Let me tell you about these blueberries that followed me home from California. There they were the other day, in a hunking great display the size of a small garden shed, right at the front of my local organic megastore: clamshell packages bursting with plump ripe fruit. Okay, these particular blueberries were not organic, but they sure were fresh.
Even before blueberries hit the scene as one of the latest and greatest megafoods, we had a passion for them here at Chez Bullhog. Forget the fact they contain a whole complement of nutrients that have been shown to reduce cholesterol, brain disease, depression and blood pressure – we thought they were just so darned good that we’d gobble them right up. Oprah’s doctor might now tout the virtues of resveratrol as an antidote to cancer, but we always liked the big burst of not-too-sweet flavor that blueberries released on our taste buds. Can you say ‘Yum’?
So how can you tell fresh blueberries from ones that have been hanging around in cold storage? For best results, look for small to medium berries with just a smattering of large ones. We find that big berries look good, but tend to be mushy. The blueberry skin should be taut with no wrinkles. And the little stems hanging on to some of the berries should be green, not brown. Lastly, if the packaging is clear, hold it up in the air. There should be few if any blueberries smashed on the bottom.
Here’s a recipe my Scottish grandmother would have approved of whole-heartedly. It’s a great way to showcase the finest berries of the season. The trick is to make a scone dough that’s not worked too much; overworking makes the dough tough. Mix just well enough to get the components moist, but keep it crumbly. A light touch, as my Scots grandma would say, is the right touch.
The best scones come from quality ingredients. Use organic flour to impart freshness and spring to the scones, European-style butter for full-flavored authenticity, and large-grained sugar for a crunchy top. But no worries, here. You will get fine results with non-organic flour, regular butter and a topping of table sugar.
Let’s make scones!
Fresh Blueberry Scones
Makes 12 medium-sized scones
2 cups blueberries
2 teaspoons sugar
½ teaspoon lemon juice
3¼ cups organic unbleached all-purpose flour
4 level teaspoons baking powder
1 scant teaspoon salt (accurate amount is more like 7/8 teaspoon)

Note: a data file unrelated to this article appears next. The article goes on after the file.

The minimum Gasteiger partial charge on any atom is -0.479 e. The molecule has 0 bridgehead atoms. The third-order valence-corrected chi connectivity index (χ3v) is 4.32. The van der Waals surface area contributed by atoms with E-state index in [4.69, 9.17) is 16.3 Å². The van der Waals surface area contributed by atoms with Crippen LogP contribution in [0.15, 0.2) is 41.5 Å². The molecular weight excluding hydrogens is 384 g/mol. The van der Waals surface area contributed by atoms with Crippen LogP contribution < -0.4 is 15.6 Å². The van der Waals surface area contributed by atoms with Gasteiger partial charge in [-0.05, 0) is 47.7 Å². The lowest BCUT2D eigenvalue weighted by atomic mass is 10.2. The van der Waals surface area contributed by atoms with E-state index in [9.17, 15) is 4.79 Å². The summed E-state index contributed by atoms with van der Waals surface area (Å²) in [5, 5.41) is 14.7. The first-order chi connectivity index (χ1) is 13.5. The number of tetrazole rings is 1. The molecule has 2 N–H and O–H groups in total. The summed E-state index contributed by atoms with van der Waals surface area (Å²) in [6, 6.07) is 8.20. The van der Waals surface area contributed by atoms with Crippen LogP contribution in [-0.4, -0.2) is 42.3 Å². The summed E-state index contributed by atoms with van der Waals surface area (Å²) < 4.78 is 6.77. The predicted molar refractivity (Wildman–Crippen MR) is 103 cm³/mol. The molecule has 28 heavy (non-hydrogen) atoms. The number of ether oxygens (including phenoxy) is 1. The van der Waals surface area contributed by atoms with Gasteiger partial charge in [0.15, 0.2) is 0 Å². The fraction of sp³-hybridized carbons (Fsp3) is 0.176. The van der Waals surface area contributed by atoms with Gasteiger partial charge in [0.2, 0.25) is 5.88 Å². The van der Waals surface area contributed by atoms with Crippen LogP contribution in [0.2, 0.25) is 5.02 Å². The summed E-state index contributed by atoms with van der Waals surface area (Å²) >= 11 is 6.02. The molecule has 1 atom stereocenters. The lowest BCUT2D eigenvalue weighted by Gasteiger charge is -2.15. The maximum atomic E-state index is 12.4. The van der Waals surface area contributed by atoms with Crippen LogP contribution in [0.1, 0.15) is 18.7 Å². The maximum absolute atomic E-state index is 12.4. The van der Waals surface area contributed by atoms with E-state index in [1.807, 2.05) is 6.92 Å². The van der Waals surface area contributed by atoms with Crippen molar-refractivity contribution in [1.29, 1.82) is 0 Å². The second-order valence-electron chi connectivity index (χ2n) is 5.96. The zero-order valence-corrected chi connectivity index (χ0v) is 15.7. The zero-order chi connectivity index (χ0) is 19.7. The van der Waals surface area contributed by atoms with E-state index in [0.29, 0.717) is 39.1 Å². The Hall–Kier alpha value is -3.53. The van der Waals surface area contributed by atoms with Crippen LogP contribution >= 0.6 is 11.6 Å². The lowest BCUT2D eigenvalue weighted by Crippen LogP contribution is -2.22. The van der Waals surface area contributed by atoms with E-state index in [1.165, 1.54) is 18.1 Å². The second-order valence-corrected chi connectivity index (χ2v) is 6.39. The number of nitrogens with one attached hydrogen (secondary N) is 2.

4 ounces (1/2 cup) salted Kerrygold Irish butter
1 egg + 1 egg yolk
¾ cup milk (I use 2% Lactaid)
1/3 cup sugar
1 egg white
½ teaspoon water
3 Tablespoons large-grained baker’s sugar (I use ‘Sugar in the raw’)
Preheat the oven: Fix oven rack to one notch above center, and turn the oven to 475º.
Prepare the blueberries: Measure blueberries, wash them in cold water, drain and then spread the berries out onto a cloth or paper towel. Pick out any small leaves, stems, flower bits and shriveled berries. Put the blueberries back into the measuring cup or bowl and sprinkle with sugar and lemon juice.
Make the dough: In a mixing bowl, stir together flour, baking powder and salt. Cut in the softened butter until the clumps are the size of a pea. Squeeze the mixture with your fingers until the butter is incorporated and flour mix is crumbly. Beat egg and yolk and reserve 2nd white for a glaze. Toss egg and then milk into the flour mixture, working lightly with a fork. Add sugar and knead for 15 or 20 seconds in the bowl, just until the dough holds together. Scrape bowl if necessary.
Make the scones: Grease a heavy 12” x 17” cookie sheet with butter and set within reach. Divide the dough into two equal parts. Working on a well-floured surface, stretch each piece of dough to make two 8” x 11” rectangles. You could use a rolling pin if you’d like, but I prefer the irregular surface you get by working at it with your fingers. In any case, you’ll need to turn the pieces a few time to keep from sticking.
Spread the blueberries out onto one of the rectangles of dough. Carefully top with the second dough rectangle, aligning edges. Gently press the top onto the berries.
Using a floured knife or dough cutter, slice the rectangle into six squares, and then cut each square into two triangles, so that you have 12 triangular scones. Carefully move these onto the baking sheet. If any berries pop out, stick them back in as best you can.
Whisk together the egg white and a little water, and brush scones twice with this to coat the surface well. Sprinkle evenly with baker’s sugar.
Bake the scones: Bake scones for 14 minutes at 475º. When lightly browned on top, remove scones to a rack to cool for several hours to develop that true scone texture; cover with a clean cloth after the first hour.
Store the scones: To retain the scone’s texture, you can store them for as long as 3 days in a cookie tin or plastic box covered with a cloth. If any are left after that time, these scones also freeze well; reheat for 8 minutes at 350º to revive.
Here’s a blessing that hung on my grandmother’s wall, one that I wondered about as a boy. All those funny words! My grandmother wasn’t particularly religious, but I think this gave her a sense of connection to Scotland, which she left at a young age.
The Selkirk Grace by Robert Burns
Some hae meat and canna eat,
And some wad eat that want it;
But we hae meat, and we can eat,
And sae the Lord be thankit.